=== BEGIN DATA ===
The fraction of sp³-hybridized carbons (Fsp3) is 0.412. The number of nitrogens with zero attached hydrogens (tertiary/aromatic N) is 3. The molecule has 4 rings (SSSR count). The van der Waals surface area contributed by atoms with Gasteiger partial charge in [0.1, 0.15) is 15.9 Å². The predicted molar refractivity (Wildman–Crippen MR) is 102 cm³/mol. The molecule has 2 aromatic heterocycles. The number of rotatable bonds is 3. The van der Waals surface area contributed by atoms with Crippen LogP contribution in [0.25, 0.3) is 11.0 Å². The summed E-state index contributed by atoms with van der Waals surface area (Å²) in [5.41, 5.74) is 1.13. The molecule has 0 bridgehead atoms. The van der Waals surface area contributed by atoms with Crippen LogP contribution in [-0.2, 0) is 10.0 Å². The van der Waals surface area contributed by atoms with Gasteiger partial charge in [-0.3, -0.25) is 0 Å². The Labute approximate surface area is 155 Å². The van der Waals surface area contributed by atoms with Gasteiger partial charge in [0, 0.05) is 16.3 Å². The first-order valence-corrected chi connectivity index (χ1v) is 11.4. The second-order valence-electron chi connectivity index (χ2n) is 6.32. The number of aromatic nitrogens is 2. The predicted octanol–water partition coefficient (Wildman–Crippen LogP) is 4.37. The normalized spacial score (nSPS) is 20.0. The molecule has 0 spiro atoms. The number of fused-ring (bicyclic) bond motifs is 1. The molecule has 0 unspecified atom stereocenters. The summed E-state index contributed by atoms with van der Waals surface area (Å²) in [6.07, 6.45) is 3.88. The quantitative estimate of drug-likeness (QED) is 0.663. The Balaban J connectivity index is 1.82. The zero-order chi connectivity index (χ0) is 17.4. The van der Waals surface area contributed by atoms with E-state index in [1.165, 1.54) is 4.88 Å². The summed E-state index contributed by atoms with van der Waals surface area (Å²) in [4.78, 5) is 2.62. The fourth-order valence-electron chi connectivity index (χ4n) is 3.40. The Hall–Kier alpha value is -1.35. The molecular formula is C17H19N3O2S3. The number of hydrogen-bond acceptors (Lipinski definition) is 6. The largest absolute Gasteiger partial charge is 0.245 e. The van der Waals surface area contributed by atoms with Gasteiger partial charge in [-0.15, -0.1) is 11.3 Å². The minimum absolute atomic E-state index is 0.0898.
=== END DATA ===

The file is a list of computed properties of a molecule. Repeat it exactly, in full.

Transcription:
The fraction of sp³-hybridized carbons (Fsp3) is 0.412. The number of nitrogens with zero attached hydrogens (tertiary/aromatic N) is 3. The molecule has 4 rings (SSSR count). The van der Waals surface area contributed by atoms with Gasteiger partial charge in [0.1, 0.15) is 15.9 Å². The predicted molar refractivity (Wildman–Crippen MR) is 102 cm³/mol. The molecule has 2 aromatic heterocycles. The number of rotatable bonds is 3. The van der Waals surface area contributed by atoms with Crippen LogP contribution in [0.25, 0.3) is 11.0 Å². The summed E-state index contributed by atoms with van der Waals surface area (Å²) in [5.41, 5.74) is 1.13. The molecule has 0 bridgehead atoms. The van der Waals surface area contributed by atoms with Crippen LogP contribution in [-0.2, 0) is 10.0 Å². The van der Waals surface area contributed by atoms with Gasteiger partial charge in [-0.3, -0.25) is 0 Å². The Labute approximate surface area is 155 Å². The van der Waals surface area contributed by atoms with Gasteiger partial charge in [0, 0.05) is 16.3 Å². The first-order valence-corrected chi connectivity index (χ1v) is 11.4. The second-order valence-electron chi connectivity index (χ2n) is 6.32. The number of aromatic nitrogens is 2. The predicted octanol–water partition coefficient (Wildman–Crippen LogP) is 4.37. The normalized spacial score (nSPS) is 20.0. The molecule has 0 spiro atoms. The number of fused-ring (bicyclic) bond motifs is 1. The molecule has 0 unspecified atom stereocenters. The summed E-state index contributed by atoms with van der Waals surface area (Å²) in [6.07, 6.45) is 3.88. The quantitative estimate of drug-likeness (QED) is 0.663. The Balaban J connectivity index is 1.82. The zero-order chi connectivity index (χ0) is 17.4. The van der Waals surface area contributed by atoms with E-state index in [1.165, 1.54) is 4.88 Å². The summed E-state index contributed by atoms with van der Waals surface area (Å²) in [4.78, 5) is 2.62. The fourth-order valence-electron chi connectivity index (χ4n) is 3.40. The Hall–Kier alpha value is -1.35. The molecular formula is C17H19N3O2S3. The number of hydrogen-bond acceptors (Lipinski definition) is 6. The largest absolute Gasteiger partial charge is 0.245 e. The van der Waals surface area contributed by atoms with Gasteiger partial charge in [-0.15, -0.1) is 11.3 Å². The minimum absolute atomic E-state index is 0.0898.